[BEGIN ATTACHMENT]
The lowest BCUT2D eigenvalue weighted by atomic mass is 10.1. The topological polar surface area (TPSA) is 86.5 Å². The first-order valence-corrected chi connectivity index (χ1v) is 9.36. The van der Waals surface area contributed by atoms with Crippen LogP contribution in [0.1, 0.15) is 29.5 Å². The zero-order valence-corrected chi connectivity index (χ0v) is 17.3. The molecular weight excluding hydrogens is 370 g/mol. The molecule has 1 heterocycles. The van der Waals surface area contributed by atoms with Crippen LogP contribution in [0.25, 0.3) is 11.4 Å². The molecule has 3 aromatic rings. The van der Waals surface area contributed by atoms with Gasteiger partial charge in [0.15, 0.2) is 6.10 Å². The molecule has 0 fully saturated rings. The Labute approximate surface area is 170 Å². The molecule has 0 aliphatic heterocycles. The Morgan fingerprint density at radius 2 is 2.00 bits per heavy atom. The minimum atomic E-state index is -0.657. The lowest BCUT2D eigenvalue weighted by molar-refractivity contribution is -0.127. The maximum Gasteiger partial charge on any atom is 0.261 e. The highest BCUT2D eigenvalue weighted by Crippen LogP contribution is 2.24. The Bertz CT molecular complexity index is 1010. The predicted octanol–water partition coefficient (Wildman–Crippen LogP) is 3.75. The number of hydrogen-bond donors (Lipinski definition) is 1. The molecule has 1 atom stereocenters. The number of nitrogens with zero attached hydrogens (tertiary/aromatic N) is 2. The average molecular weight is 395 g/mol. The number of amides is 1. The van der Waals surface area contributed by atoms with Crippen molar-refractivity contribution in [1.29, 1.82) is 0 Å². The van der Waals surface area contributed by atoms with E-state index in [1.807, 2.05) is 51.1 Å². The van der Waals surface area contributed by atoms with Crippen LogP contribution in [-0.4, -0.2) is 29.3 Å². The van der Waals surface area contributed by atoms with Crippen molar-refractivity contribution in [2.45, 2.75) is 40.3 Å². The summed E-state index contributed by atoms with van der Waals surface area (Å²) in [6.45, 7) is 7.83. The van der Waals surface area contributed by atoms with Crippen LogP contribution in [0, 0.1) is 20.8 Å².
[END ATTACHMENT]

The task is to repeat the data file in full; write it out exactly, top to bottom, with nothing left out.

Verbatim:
The lowest BCUT2D eigenvalue weighted by atomic mass is 10.1. The topological polar surface area (TPSA) is 86.5 Å². The first-order valence-corrected chi connectivity index (χ1v) is 9.36. The van der Waals surface area contributed by atoms with Crippen LogP contribution in [0.1, 0.15) is 29.5 Å². The zero-order valence-corrected chi connectivity index (χ0v) is 17.3. The molecular weight excluding hydrogens is 370 g/mol. The molecule has 1 heterocycles. The van der Waals surface area contributed by atoms with Crippen LogP contribution in [0.25, 0.3) is 11.4 Å². The molecule has 3 aromatic rings. The van der Waals surface area contributed by atoms with Gasteiger partial charge in [0.15, 0.2) is 6.10 Å². The molecule has 0 fully saturated rings. The Labute approximate surface area is 170 Å². The molecule has 0 aliphatic heterocycles. The Morgan fingerprint density at radius 2 is 2.00 bits per heavy atom. The minimum atomic E-state index is -0.657. The lowest BCUT2D eigenvalue weighted by molar-refractivity contribution is -0.127. The maximum Gasteiger partial charge on any atom is 0.261 e. The highest BCUT2D eigenvalue weighted by Crippen LogP contribution is 2.24. The Bertz CT molecular complexity index is 1010. The predicted octanol–water partition coefficient (Wildman–Crippen LogP) is 3.75. The number of hydrogen-bond donors (Lipinski definition) is 1. The molecule has 1 atom stereocenters. The number of nitrogens with zero attached hydrogens (tertiary/aromatic N) is 2. The average molecular weight is 395 g/mol. The number of amides is 1. The van der Waals surface area contributed by atoms with Crippen molar-refractivity contribution in [1.29, 1.82) is 0 Å². The van der Waals surface area contributed by atoms with E-state index in [1.807, 2.05) is 51.1 Å². The van der Waals surface area contributed by atoms with Crippen LogP contribution in [-0.4, -0.2) is 29.3 Å². The van der Waals surface area contributed by atoms with Crippen molar-refractivity contribution in [2.45, 2.75) is 40.3 Å². The summed E-state index contributed by atoms with van der Waals surface area (Å²) in [6.45, 7) is 7.83. The van der Waals surface area contributed by atoms with Crippen LogP contribution in [0, 0.1) is 20.8 Å².